We’re really pleased that the excellent work of our third and fourth year Independent Project students has been recognised in a recent Imperial College news article. The article could only include details of a couple of the student projects, but we have had a fantastic year with a number of outstanding projects.
The Global Challenges Independent Project, currently lead by Dr Mark Pope, allows students who have previously taken a Global Challenges course to design their own 20 week project. The project can focus on any issue that the student is interested in, and can take any form. Most commonly the students develop either a design project or a critical review. In addition to defining their topic and research question, the students must also decide how they wish to be assessed. The requirements are that the students complete an assessment that is the equivalent to a 7000-10,000 word essay, but must not be a 7000-10,000 word essay. The students must include at least two different modes of assessment, and at least one piece of assessed material must be in a non-written form. In the past students have:
- Written reports
- Given presentations
- Organised and led focus groups
- Organised debates
- Produced multimedia including recorded interviews
- Designed and delivered classes for their peers
- Produced artwork
- Produced infographics or posters
- Produced prototypes
- Carried out and reflected on field trips
The students spend the early part of the course mapping out their project and agreeing all the parameters, deadlines and a meeting schedule with their supervisor. We offer the students a mixture of 1-1 meetings with their supervisor and peer-led review meetings to discuss their progress with other students completing their own projects. The peer-led meetings have worked particularly well this year, and led to many fruitful discussions and provided helpful moderation of ambition and scope.
The inspiring thing about these projects and the students who undertake them is not so much about the work that we complete with the students. It is about the integration of students’ passions, experiences and abilities with both an academic project and a real-world issue. The most exciting developments happen outside the classroom, and sometimes outside the duration of the course. Many students bring prior experiences into their work, and some go on to self-organise further experiences that develop their own expertise and interests. I’m not sure that we can really take credit for this amazing display of motivation, enterprise and ingenuity, but it is most definitely a pleasure to see, advise on and hear about.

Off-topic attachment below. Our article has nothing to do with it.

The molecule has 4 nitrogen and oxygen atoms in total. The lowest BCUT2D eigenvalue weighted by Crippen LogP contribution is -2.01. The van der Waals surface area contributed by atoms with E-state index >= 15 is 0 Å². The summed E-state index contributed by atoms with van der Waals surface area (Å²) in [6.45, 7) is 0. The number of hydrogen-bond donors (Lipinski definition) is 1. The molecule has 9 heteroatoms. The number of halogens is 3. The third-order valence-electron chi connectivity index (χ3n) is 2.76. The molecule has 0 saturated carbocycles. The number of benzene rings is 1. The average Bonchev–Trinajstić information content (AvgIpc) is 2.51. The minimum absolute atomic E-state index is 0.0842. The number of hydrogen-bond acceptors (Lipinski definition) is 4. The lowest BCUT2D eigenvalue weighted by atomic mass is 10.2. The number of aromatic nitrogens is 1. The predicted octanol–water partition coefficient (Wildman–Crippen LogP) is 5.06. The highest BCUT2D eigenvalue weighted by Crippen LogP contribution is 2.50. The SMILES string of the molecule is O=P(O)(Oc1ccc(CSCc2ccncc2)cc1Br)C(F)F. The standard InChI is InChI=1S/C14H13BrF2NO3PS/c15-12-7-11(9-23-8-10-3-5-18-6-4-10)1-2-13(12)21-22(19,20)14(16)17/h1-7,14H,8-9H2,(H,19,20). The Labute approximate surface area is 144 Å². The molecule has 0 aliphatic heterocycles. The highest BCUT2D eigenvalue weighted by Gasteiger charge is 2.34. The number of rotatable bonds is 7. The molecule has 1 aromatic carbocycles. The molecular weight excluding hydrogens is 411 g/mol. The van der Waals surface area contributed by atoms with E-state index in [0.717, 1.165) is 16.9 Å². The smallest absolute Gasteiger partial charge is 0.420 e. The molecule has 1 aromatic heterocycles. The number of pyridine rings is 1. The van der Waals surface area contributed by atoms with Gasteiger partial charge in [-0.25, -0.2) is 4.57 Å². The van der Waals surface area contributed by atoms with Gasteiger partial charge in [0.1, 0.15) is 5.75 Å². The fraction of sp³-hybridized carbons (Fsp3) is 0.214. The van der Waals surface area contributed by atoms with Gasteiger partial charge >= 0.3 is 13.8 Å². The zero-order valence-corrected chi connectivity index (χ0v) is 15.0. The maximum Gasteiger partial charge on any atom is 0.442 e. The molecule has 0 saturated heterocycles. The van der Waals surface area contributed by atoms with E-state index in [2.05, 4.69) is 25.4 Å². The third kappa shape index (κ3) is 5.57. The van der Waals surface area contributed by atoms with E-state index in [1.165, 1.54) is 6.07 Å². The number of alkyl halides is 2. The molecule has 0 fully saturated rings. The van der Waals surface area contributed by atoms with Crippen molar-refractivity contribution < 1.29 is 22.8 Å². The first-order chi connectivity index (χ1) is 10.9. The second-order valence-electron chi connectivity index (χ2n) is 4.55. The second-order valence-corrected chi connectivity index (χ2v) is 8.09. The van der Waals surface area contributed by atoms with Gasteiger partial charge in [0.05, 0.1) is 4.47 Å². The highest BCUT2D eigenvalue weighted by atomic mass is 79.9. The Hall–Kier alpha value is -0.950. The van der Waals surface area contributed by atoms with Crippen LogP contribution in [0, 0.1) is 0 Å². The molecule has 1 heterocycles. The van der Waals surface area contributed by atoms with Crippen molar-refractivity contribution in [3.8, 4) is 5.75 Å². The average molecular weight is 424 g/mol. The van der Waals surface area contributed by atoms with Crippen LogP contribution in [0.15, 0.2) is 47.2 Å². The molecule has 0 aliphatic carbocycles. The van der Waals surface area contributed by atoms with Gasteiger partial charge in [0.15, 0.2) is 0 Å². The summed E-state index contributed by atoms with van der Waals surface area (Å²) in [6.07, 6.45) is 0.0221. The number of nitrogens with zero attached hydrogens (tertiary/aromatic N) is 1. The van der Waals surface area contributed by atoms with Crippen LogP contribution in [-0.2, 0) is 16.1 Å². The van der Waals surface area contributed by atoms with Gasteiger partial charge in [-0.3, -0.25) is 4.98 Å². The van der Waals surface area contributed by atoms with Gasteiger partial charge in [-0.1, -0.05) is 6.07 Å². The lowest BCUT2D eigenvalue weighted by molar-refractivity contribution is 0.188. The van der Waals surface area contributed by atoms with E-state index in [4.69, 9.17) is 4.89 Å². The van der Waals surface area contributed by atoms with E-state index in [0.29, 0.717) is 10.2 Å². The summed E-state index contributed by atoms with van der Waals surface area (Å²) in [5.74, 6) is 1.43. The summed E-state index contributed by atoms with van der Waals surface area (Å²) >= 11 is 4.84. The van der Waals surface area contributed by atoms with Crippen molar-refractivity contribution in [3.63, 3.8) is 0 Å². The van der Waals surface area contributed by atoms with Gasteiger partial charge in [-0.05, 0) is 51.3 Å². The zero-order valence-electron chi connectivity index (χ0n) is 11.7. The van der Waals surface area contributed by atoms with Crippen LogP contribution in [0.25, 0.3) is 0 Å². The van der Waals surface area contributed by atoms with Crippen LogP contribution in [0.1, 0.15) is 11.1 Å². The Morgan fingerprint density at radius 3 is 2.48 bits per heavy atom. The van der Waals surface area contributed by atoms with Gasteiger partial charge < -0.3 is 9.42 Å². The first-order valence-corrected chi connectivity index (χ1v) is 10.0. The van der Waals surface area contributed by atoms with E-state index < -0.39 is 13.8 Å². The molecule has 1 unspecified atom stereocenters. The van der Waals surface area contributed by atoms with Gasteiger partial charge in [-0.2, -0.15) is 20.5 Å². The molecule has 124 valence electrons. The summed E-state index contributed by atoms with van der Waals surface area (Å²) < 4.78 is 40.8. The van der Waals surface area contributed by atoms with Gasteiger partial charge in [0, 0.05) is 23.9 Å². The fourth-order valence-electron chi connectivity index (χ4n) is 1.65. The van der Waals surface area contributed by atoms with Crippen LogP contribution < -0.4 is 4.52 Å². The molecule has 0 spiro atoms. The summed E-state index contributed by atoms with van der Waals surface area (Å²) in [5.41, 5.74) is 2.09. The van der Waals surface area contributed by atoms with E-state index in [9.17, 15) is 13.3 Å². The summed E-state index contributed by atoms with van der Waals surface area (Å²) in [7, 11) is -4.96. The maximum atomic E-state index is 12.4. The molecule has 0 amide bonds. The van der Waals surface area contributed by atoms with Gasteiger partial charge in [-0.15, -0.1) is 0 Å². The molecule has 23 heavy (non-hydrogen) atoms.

Here are some of the topics that students have tackled:
- An investigation into the UK Government’s evaluation of the education foreign aid budget: a case study in Nigeria
- The Role of the Empowerment of Women in Environmental Sustainability and Development
- Feasibility of Two-State Solution for Israel-Palestine Conflict
- Littering in Trinidad and Tobago
- The Evaluation of Failure in Development Projects
And finally, here is some of the student feedback after completing these projects:
Thank you for all what you have done in my two-year Global Challenges program. You inspired me in applying my research to solving real-life issues and I will never forget it throughout my future. It is a great pleasure to be your student.
Thank you for all of your help throughout this project, it’s been a pleasure working with you this year. I’ve really learnt a lot and developed my independent research skills. I’m actually staying on […] to do a PhD which is quite interdisciplinary as the subject is at the interface of Chemical Engineering and policy, particularly resource management policy and energy and food provisioning. I wouldn’t have known that I was interested in incorporating social elements into my future work if it wasn’t for the Global Challenges project – so, thank you!
Really insightful going through a journey. No other course […] encourages you to do this on any subject you choose. As this very investigative task was taken upon myself, it has taught me a lot about efficient research, information filtering, viewpoint bias. Also, because you never know what data, information, viewpoint or idea that you might come across, your mind always remains open.
It has been a great learning experience. I love that we had so much scope to choose our topic. I have learnt so much about littering which has interested me for a long time. Also, seeing the responses of my questionnaire was very eye-opening on what people in my country think about this matter. Analysing these newspaper responses and the interview responses was challenging at times because they sometimes contradicted and varied. I learnt much about my country using academic sources which I knew was reliable. I liked the flexibility of the course and the openness.